Get More Life Out of Your Windshield Wiper Blades
When was the last time you replaced your windshield wiper blades? If you’re like most people, you may not
• In cold weather, always clear your windshield of ice and snow before activating your wiper blades. Ice can shorten the life span of most wiper blades significantly.
• Every time you gas up your vehicle, take a moment to clean your windshield and the wiper blades. You can run the squeegee sponge over the wiper blade or use a paper towel.
remember. As a general rule of thumb, you should replace your wiper blades about once a year, assuming they’ve been through a normal level of wear and tear. However, with a few easy steps, you can make your blades
• Watch your washer fluid levels and top it off regularly. When you run a cleaning cycle without washer fluid, the wiper blades deteriorate.
How do you know when it’s time to replace your blades? The first sign is when they start streaking. However, in some cases, streaking may be caused by dirt or other grime stuck to the blades. If they continue to streak or skip after cleaning, they need to be replaced. Thankfully, wiper blades are typically the least expensive and easiest car part to replace. With this in mind, remember that you get what you pay for, and it pays to do research. There are many different blades on the market. Some are suited for icy conditions and some are designed for sunny weather. Take your time to read product descriptions to ensure you install blades that are right for your vehicle.
last longer without compromising visibility.
• Keep your windshield and wipers clean of debris, dirt, dust, and other particles. Anything on the window or the blades can cause damage. Simply wiping them off with a microfiber cloth can go a long way.
JAY KNEISLEY AND HIS DAD, DOUG
We have — and have had over the years —many fine, hardworking clients from Honda and its affiliate companies. Given their work, these folks get hurt a lot! One favorite, Jay Kneisley, was referred by several fellow line-workers in 2012 after sustaining seven — yes, seven — injuries he’d tried handling on his own! An inspiring, gracious, and humble man, Jay’s most serious injury had occurred in 1993, long before he sought legal advice. While doing the strenuous, repetitive work his job entailed, his wrist popped. He ultimately underwent a carpal tunnel release, had bone removed and a surgical fusion, extensive rehab, and ultimately another surgery for hardware removal. However, even with this debilitating injury, Jay eventually returned to work, suffering five more injuries over the ensuing 25 years — he had a relatively dinky injury in 1992 — until his wrist pain became too much.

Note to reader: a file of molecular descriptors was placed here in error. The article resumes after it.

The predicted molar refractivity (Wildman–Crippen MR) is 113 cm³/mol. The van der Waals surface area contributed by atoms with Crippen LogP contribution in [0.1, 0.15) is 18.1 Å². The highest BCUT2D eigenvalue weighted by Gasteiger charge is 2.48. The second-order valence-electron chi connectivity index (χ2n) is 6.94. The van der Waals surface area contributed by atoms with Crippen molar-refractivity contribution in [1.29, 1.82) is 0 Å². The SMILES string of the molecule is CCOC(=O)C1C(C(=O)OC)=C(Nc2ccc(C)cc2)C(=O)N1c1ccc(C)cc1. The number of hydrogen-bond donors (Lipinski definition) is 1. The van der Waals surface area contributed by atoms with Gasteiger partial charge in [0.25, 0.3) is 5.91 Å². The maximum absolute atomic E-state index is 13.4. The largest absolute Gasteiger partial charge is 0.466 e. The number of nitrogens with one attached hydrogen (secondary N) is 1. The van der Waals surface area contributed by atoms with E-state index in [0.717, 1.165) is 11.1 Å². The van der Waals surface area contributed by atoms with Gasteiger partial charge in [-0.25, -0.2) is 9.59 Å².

and tried his best not to choke up talking about his dad, who
recently passed away. Following his service during the Korean War as a member of the U.S. Army, Douglas D. Kneisley returned to his native Marion,
OH. He is responsible for much of the phone service in Marion, having installed most of the telephone lines during his
44 years with GTE/Verizon. He taught his boys and grandchildren how to hunt and fish — and how to make deer jerky. Jay shared how his dad would set up targets backed by hay bales in the garage, and the boys would practice shooting their bows from across the street. Sometimes, the local police would stop by to chat and encourage the kids while all this was going on — everybody knew Doug and his boys. We’re so thankful for people like Doug and Jay who model decency, hard work, and self-sufficiency. We’re grateful for our small towns and neighborhoods where folks can be kind to one another, laugh and cry together, and just share life. We thank Doug Kneisley for his service to our country and for the legacy he has passed on to his children, grandchildren, and great grandson.
He took early retirement and settled his various claims. On
the plus side, he says he now gets to spend more time with his grandson.
It’s obvious where Jay got much of his grit. He came in recently to pick up his settlement check
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